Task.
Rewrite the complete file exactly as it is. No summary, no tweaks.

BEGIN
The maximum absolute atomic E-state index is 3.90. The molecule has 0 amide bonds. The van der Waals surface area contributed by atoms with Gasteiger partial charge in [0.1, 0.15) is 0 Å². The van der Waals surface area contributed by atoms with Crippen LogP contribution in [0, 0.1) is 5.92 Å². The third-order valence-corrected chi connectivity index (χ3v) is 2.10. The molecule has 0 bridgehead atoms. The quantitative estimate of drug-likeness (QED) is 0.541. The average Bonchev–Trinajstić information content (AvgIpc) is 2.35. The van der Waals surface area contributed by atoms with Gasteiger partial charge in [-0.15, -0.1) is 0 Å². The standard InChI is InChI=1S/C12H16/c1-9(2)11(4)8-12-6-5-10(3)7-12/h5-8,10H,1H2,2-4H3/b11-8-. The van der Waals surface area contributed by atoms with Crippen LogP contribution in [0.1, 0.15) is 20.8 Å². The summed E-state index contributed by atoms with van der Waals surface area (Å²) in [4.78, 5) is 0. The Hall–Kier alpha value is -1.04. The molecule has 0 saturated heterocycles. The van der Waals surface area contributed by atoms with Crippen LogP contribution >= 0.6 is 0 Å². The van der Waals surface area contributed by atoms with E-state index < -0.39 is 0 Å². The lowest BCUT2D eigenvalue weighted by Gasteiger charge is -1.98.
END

The maximum absolute atomic E-state index is 3.90. The molecule has 0 amide bonds. The van der Waals surface area contributed by atoms with Gasteiger partial charge in [0.1, 0.15) is 0 Å². The van der Waals surface area contributed by atoms with Crippen LogP contribution in [0, 0.1) is 5.92 Å². The third-order valence-corrected chi connectivity index (χ3v) is 2.10. The molecule has 0 bridgehead atoms. The quantitative estimate of drug-likeness (QED) is 0.541. The average Bonchev–Trinajstić information content (AvgIpc) is 2.35. The van der Waals surface area contributed by atoms with Gasteiger partial charge in [-0.15, -0.1) is 0 Å². The standard InChI is InChI=1S/C12H16/c1-9(2)11(4)8-12-6-5-10(3)7-12/h5-8,10H,1H2,2-4H3/b11-8-. The van der Waals surface area contributed by atoms with Crippen LogP contribution in [0.1, 0.15) is 20.8 Å². The summed E-state index contributed by atoms with van der Waals surface area (Å²) in [4.78, 5) is 0. The Hall–Kier alpha value is -1.04. The molecule has 0 saturated heterocycles. The van der Waals surface area contributed by atoms with Crippen LogP contribution >= 0.6 is 0 Å². The van der Waals surface area contributed by atoms with E-state index < -0.39 is 0 Å². The lowest BCUT2D eigenvalue weighted by Gasteiger charge is -1.98.